Regular weapon searches are set to be introduced for the first time at secondary schools as police try to control the escalating numbers of children wounded or killed through knife crime. The new powers, which give officers permission to go into classrooms, mean that police operations could become widespread across London.
Governors across the capital are currently signing up to the Metropolitan Police's Weapons in Schools Protocol, which also allows the use of knife- detecting arches and wands. The protocol means officers can screen thousands of pupils, and target schools if they have information about children.
Searches have previously been one-off schemes, but the agreement of procedures between schools and police for the first time means many more can take place.
However, some observers have warned that these might end up criminalising children, with an assumption of guilt among pupils. They are also worried about the blurring of authority in schools between teachers and the police. It's not clear if the changes mean an end to teacher-led searches in schools.
The introduction of these new protocols comes at the same time as a new initiative that looks set to see hundreds of thousands of children get a police escort home from lessons this year when patrols come into force across the country. This means that pupils will effectively be policed all the time from morning to evening every day.
During the 200809 school year, 1,632 schools in 65 areas in England and Wales saw officers travel on buses, accompany children walking home or site themselves in perceived antisocial hotspots. The Government now wants to see this extended throughout the country, supported by a roadshow fronted by policing experts explaining the benefits of after-school law enforcement to teachers and education bosses.
After-school patrols, also designed to keep children safe, were piloted four years ago and run in Youth Crime Action Plan priority areas with high levels of criminality. They range from Torbay to Gateshead, all major cities and 12 London boroughs.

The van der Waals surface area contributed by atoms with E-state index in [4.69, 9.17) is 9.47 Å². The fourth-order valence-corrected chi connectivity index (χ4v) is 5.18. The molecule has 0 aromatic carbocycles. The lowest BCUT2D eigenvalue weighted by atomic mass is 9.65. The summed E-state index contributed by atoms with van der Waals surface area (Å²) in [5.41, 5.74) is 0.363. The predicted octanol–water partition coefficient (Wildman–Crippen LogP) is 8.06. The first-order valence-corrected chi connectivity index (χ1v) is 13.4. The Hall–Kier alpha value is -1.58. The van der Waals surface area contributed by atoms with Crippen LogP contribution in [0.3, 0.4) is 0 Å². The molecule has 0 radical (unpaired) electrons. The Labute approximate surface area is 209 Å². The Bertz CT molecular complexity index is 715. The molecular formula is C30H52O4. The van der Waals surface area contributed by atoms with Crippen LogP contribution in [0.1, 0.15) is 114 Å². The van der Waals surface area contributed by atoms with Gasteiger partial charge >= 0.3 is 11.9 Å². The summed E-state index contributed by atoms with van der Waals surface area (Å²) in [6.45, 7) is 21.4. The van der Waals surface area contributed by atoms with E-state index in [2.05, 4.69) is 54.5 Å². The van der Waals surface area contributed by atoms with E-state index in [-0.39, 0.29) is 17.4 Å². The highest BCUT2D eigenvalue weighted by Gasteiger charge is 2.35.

Each of the areas will be given pound;350,000 this year and in 201011 to run activities to stop children breaking the law. It's not clear if the police will be specially trained to deal with young children.
Police on the after-school patrols are meant to provide a "visible reassurance" to the pupils and public, and they are asked to take tough action when trouble occurs. The Department for Children, Schools and Families (DCSF) says their success should be a lesson for the whole of England and Wales.
Officials at the DCSF say young people "appreciate the presence" of the uniformed police community support officers (PCSOs) when they are walking, on public transport or the bus depot. They also say local shopkeepers and school staff have reported improvements after school.
However, the development of the new protocols look set to be considerably more controversial as screening pupils for weapons has long triggered arguments on all sides of the political spectrum. At the moment school governors have to give permission to police on a case-by-case basis, but the new protocol means that operations can run in whole London boroughs for the first time.
The Metropolitan Police insists that this is not about intimidating pupils as the new protocol is part of its Operation Blunt 2, introduced to stop children's fear of crime.
"These initiatives, developed with the management of schools and colleges, are concerned with providing a strong deterrent for the minority who choose to carry weapons," said a Metropolitan Police spokeswoman.
"They are not about criminalising young people and very few weapons are detected. Action in the event of weapons being found is taken on a case- by-case basis in discussion with the schools and colleges involved. They are used more to ensure that all young people are aware of the dangers of carrying and using knives and other lethal weapons."
The Met says teachers will be present at all search operations. However, the extent to which teachers should search pupils has long been the cause of heated debate. Unions, for example, say this contact with pupils should only be carried out by the police.
Mary Bousted, general secretary of the Association of Teachers and Lecturers (ATL), said: "It puts teachers' own lives in danger. We don't want anyone to be accused of inappropriate touching and it has the risk of damaging the relationship between pupils and staff if they have to frisk them.
"For these three reasons we think (teachers) shouldn't get involved. We have no objections to the presence of police in schools, as long as they follow child-safety procedures and adhere to the work teachers do to protect pupils. We would rather children were searched on the school premises than taken down to a police station."